The point is, this combination of vegetables may not be all that much of a revelation. I realize lots of people know about ratatouille.  The thing is, I feel like any time you can effortlessly walk into your garden, pick some vegetables, and turn them into a dinner that everyone will love, it’s a major victory. When it’s a dish that can be transformed into several different meals and you end up using every last little scrap of it and wishing you’d made even more, it deserves to be on the internet.

Saucy Summer Vegetables 

You could absolutely add other vegetables, like green and yellow string beans, bell peppers, or a couple swiss chard leaves.  You could also substitute white wine for the vodka, other cheeses or cream for the chevre, or no dairy at all if you’d like to leave it vegan.

Cook Time: 20 minutes of active cooking, then 2 hours to simmer on the stove

Makes: a lot… but it really just depends how long you cook it

Ingredients:

  • 1/2 c. extra virgin olive oil
  • 1 clove garlic, minced
  • 5 c. cubed eggplant (1 large Italian eggplant or several smaller Asian eggplants, either is fine)
  • 7 1/2 c. sliced summer squash (from a couple medium sized squash of different shapes and sizes, sliced into bite sized pieces)
  • 10 c. roughly chopped heirloom tomatoes, cores removed (about 5 really large tomatoes)
  • 1/2 c. roughly chopped fresh basil
  • 1 c. vodka
  • 6 oz. plain chevre

  • sea salt and black pepper, to taste

 

In a big pot, heat up the olive oil on medium heat. Add the garlic and the cubed eggplant. Give the eggplant a liberal seasoning with salt at this point. Cook, stirring occasionally, until the eggplant starts to brown nicely.  Add a little more olive oil if it starts to stick. Add the summer squash (and any other vegetables you’d like to throw in) and saute for another couple minutes.  Crank the heat up to high and get everything flaming hot for a couple seconds (purposely trying to get some slightly caramelized bits on the bottom of the pot) then quickly pour in the vodka to deglaze the pan.  Turn the heat to medium-low, and add the chopped tomatoes, basil, and chevre. If you want this to be a soup, you can add a couple cups of vegetable stock or water.  At this point, you just turn the heat to low and cook it until it’s the consistency that you want.  It will probably need to cook for at least an hour on low heat to get the flavors tasting really awesome.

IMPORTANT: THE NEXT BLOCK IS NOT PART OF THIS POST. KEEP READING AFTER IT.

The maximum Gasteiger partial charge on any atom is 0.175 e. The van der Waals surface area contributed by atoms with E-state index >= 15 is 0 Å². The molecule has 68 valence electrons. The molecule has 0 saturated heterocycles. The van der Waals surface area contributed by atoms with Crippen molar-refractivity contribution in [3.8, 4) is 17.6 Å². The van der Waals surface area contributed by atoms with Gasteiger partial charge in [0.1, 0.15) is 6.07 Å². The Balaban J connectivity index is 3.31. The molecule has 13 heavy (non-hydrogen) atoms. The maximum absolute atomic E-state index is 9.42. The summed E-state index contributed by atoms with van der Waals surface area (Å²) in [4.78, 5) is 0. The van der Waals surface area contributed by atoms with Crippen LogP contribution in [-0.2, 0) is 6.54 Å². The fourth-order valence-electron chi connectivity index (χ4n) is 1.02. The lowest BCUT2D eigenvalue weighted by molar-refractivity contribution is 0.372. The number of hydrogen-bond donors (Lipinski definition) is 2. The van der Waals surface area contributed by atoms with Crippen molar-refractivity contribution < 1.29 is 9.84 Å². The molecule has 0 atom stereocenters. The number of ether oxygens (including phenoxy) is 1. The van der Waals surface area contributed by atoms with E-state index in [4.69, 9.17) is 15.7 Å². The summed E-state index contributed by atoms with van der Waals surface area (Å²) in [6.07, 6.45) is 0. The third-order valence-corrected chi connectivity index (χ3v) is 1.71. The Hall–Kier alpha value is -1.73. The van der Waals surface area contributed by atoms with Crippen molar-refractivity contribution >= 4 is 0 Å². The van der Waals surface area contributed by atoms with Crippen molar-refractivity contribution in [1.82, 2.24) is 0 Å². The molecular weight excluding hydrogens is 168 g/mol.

Season with salt and pepper to taste, and serve… over rice/noodles/polenta/in a bowl/whatever makes you happy.

A note about tomato skins: I never peel tomatoes.  I also don’t peel carrots, potatoes, or cucumbers.  I really think the skin on heirlooms is so delicate that it’s not worth the time it takes to get it off. If you hate skin, though, feel free to blanch the tomatoes, peel them, then core them and dice them.

Shells with Roasted Summer Squash, Queso Fresco and Basil

I used to think that summer squash was gross and boring. I didn’t understand the point.  It’s not like a carrot, you know? Or a tomato.  They can kind of just be…. there, these bland tasting monstrous green things that you find hiding under huge leaves in the garden.

Over the years, though, I started discovering all these beautiful varieties of summer squash, and it completely changed my feelings about this bountiful summer vegetable.  Some of my favorites are the luminous, pale green Benning’s Green Tint Scallop from Baker Creek Seeds,  and the charming yellow and green Zephyr from Johnny’s Seeds.

My favorite squash recipe of the moment is this lightened up, summery mac and cheese.  It comes together incredibly quickly, and I really can’t get enough of this flavor combination- the nutty roasted squash, tangy queso fresco, and bright fresh basil are perfect for a hot summer night.  Of course, there’s plenty of room for playing around here; you could toss in a handful of kalamata olives, some diced heirloom tomatoes, a few leaves of kale, or some garbanzo beans.

… by the way, I end up never sharing my fresh recipes because come dinner time I don’t bother taking enough pictures to feel like it should go on the internet.   Maybe one day I’ll get around to taking a bunch of beautiful food-porny pictures of pasta and squash, but I didn’t want to wait until then to share this recipe with you.   It’s too good.

Shells with Roasted Summer Squash, Queso Fresco and Basil

Cook Time: 1 hr. (but only about 10 minutes of active cook time)

Serves: oh… 8-10?  The leftovers are great and will hold for several days in the fridge.

Ingredients:

  • 10 small to medium sized summer squash, preferably an assortment of at least two varieties, but the more the merrier.
  • 1 large onion, cut in half and then sliced into thin half-moons
  • 1/4 c. extra virgin olive oil
  • 2 cloves of garlic, minced
  • sea salt & freshly ground black pepper
  • 1 lb. bag of small shell pasta
  • 24 oz. queso fresco*
  • 1/2 c. bread crumbs – whatever kind you have on hand is fine
  • 1 c. fresh basil leaves – purple looks nice, if you can find that variety

Preheat the oven to 350 degrees.  Cut the squash into bite-sized pieces.  Put it in a 9×14″ glass casserole dish.  Combine with the sliced onion, minced garlic, olive oil, and sprinkle with salt and pepper. Roast for about half an hour, or until the squash is cooked through and has nice spots of golden brown where it’s starting to caramelize.